Malcolm Jolley develops an obsession with an ancient Mediterranean meat treat.
Last year, I also wrote (here) about the sandwiches that are served at my local butcher shop (and Good Food Fighter), Olliffe. In brief, they make a set amount of sandwiches every morning, which nearly always sell-out by one or two o’clock. What they make depends on what they’ve got, so I never know exactly what kind of sandwich I’m going to find behind the counter. I like the element of sport in that, but lately I’ve been hoping for one particular sandwich, whose appearance is rare and elusive, the Mortadella.
I am not the only one haunted by dreams of soft pink sausage paste. When Chef Massimo Bottura began to develop his own style of avant garde cuisine, he set out to apply the techniques he had learned from Ferran Adria at El Bulli to pay homage to the cuisine of his native Emilia-Romagna. The first dish to emerge from the the burst of creative culinary energy that has seen Bottura’s restaurant, Osteria Francescana, win this year’s San Pellegrino designation as ‘Best Restaurant in the World’, was (and is) called Memories of a Mortadella Sandwich. In an interview last year, Bottura explained to me the genesis of the dish: it’s rooted in his gratitude to his mother for supporting his career – she used to make him a Mortadella sandwich every day as a schoolboy. The Mortadella sandwich is a thing of consequence, which nourishes both boday and soul.
The Mortadella at Olliffe is the real deal, made by Salumi Leocini in Italy. Mortadella from Bologna has, of course, its own IGP and is overseen by the Consorzio Mortadella Bologna. Mortadella is an old food. It’s cited in Roman texts, and some claim its name from the action of pulverising pork in a mortar (mortaio). The recipe is always finely ground pork and bits of pork fat, unlike North American version of ‘Balogna’ or ‘Baloney’ that often are made of beef or whatnot. Pistachios or peppercorns can be added, but I like the pure stuff, which is what comes in the sandwich.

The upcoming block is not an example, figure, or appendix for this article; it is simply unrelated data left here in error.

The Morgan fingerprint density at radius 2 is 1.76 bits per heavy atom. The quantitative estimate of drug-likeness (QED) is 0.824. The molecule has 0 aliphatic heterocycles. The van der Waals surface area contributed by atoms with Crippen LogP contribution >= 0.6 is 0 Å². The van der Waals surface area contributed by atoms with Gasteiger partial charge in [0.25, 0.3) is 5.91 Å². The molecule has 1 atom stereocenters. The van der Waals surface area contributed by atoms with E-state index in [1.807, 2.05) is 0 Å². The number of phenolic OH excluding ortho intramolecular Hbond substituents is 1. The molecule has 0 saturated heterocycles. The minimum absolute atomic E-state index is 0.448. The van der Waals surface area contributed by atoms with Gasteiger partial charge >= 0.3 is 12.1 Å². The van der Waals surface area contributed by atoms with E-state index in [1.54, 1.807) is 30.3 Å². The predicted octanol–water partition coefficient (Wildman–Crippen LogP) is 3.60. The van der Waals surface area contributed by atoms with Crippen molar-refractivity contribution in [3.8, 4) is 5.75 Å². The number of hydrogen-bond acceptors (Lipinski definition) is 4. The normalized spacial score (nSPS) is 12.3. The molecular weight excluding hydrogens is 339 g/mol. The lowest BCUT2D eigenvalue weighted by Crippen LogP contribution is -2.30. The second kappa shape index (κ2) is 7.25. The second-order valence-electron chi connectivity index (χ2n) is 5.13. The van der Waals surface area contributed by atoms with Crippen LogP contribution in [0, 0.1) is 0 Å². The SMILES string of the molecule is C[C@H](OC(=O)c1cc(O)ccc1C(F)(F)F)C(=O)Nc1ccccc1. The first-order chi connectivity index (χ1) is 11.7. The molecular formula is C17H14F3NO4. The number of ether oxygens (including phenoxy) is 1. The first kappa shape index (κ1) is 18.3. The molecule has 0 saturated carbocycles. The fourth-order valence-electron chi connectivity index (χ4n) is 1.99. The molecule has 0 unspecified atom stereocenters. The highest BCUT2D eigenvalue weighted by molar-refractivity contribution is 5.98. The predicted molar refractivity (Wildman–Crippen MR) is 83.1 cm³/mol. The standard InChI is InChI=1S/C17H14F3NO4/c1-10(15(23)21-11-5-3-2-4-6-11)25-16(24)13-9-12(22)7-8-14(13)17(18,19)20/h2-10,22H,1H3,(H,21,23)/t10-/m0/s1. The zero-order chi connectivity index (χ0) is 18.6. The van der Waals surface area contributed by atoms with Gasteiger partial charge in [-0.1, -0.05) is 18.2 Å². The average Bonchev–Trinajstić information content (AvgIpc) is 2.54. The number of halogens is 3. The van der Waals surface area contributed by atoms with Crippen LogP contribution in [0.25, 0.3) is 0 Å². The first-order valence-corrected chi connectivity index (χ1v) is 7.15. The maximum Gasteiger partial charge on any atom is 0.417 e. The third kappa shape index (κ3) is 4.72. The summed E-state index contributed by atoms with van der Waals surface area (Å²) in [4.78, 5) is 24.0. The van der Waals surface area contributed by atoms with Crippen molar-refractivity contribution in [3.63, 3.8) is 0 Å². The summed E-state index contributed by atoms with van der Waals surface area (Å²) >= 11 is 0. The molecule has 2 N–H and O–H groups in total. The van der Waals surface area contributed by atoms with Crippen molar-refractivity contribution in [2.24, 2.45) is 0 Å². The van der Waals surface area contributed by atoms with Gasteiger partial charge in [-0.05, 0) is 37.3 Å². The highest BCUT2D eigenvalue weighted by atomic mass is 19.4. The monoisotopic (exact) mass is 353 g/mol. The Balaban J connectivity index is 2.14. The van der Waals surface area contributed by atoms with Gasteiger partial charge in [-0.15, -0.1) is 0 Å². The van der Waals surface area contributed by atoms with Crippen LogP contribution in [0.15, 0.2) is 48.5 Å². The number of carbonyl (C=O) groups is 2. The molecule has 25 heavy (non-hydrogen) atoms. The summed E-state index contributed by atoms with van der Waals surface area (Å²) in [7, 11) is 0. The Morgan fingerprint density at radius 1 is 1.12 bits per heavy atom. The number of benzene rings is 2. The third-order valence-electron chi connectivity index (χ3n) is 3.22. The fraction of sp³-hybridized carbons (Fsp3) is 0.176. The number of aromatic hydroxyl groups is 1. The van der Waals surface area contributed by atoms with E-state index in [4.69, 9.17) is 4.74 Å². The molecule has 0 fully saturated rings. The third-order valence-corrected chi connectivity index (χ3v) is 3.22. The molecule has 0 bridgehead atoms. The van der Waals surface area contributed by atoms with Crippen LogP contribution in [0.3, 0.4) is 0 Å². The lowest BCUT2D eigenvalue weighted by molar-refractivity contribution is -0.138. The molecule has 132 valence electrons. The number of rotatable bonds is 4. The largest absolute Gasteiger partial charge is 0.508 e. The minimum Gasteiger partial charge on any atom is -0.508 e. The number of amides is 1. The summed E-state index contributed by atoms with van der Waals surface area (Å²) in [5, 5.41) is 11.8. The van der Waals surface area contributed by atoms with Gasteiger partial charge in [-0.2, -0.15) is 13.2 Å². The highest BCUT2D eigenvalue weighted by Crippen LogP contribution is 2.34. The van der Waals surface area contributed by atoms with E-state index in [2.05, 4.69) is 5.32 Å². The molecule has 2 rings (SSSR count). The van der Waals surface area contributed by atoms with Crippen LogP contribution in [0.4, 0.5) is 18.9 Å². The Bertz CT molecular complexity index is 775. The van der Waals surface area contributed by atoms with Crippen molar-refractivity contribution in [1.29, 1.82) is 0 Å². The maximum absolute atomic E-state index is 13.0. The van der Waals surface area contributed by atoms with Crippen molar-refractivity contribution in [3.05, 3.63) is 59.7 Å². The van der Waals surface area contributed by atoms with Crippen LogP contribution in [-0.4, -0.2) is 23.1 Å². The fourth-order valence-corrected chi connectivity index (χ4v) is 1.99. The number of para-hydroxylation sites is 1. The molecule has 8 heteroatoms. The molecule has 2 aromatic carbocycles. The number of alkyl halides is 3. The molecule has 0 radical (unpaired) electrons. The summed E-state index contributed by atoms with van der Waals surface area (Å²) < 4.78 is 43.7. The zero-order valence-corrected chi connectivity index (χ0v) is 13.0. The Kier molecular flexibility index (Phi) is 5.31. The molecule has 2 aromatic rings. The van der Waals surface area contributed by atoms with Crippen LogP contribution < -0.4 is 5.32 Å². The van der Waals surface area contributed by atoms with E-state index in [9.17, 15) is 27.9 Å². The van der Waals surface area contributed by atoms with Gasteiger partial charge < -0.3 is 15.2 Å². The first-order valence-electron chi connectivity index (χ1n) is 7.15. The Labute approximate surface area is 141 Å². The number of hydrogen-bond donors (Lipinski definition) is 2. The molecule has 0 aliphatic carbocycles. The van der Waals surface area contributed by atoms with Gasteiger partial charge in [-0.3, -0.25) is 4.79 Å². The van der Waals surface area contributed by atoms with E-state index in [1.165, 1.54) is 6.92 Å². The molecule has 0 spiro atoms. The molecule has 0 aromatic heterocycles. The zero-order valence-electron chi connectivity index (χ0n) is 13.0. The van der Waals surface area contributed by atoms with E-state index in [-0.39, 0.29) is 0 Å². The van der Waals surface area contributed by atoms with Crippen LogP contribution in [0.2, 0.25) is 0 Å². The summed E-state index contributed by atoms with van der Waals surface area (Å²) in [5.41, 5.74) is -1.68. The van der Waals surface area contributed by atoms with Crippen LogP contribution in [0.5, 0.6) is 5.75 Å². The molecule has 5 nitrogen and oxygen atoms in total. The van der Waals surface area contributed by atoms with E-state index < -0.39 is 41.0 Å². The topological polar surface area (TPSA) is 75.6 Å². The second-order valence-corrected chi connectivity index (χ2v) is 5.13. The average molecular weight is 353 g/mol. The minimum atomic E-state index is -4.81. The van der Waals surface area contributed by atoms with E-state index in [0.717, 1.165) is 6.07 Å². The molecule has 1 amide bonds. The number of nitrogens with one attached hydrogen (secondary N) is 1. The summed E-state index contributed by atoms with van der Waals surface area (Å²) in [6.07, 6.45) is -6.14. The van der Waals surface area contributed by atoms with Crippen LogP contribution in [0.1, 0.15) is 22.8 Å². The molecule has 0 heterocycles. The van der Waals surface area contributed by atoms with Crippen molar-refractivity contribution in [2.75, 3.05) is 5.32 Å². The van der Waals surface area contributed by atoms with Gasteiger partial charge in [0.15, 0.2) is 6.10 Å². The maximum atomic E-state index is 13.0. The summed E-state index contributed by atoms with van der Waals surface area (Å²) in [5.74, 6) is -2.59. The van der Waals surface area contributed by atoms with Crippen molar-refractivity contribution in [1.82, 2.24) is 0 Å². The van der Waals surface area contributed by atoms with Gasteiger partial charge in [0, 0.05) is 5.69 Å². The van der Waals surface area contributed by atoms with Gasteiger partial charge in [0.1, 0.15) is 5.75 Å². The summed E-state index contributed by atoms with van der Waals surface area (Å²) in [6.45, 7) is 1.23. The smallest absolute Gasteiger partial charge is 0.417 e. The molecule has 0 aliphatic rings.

Despite its vaguely Teutonic appearance, Mortadella is a particularly Mediterranean charcuterie, as its principal flavouring agent is traditionally the berry from the myrtle plant, which has a mildly juniper aroma and is native to that sea’s basin. The Latin phrase farcimen murtatum means myrtle sausage and, according to the O.E.D. and O.C.F., is the more likely origin of the name. I wonder what Mortadella would have been called if it was named after its traditional casing: a pig’s bladder.
Of course, on the days the butchers haven’t made Mortadella sandwiches, there’s nothing preventing me from buying a few slices and taking them home to make my own. Another, equally delicious way to eat Mortadella that is common in Italy is as an antipasto: cubed and speared with a toothpick. A fine pre-meal snack for a warm night with a glass of cold white wine.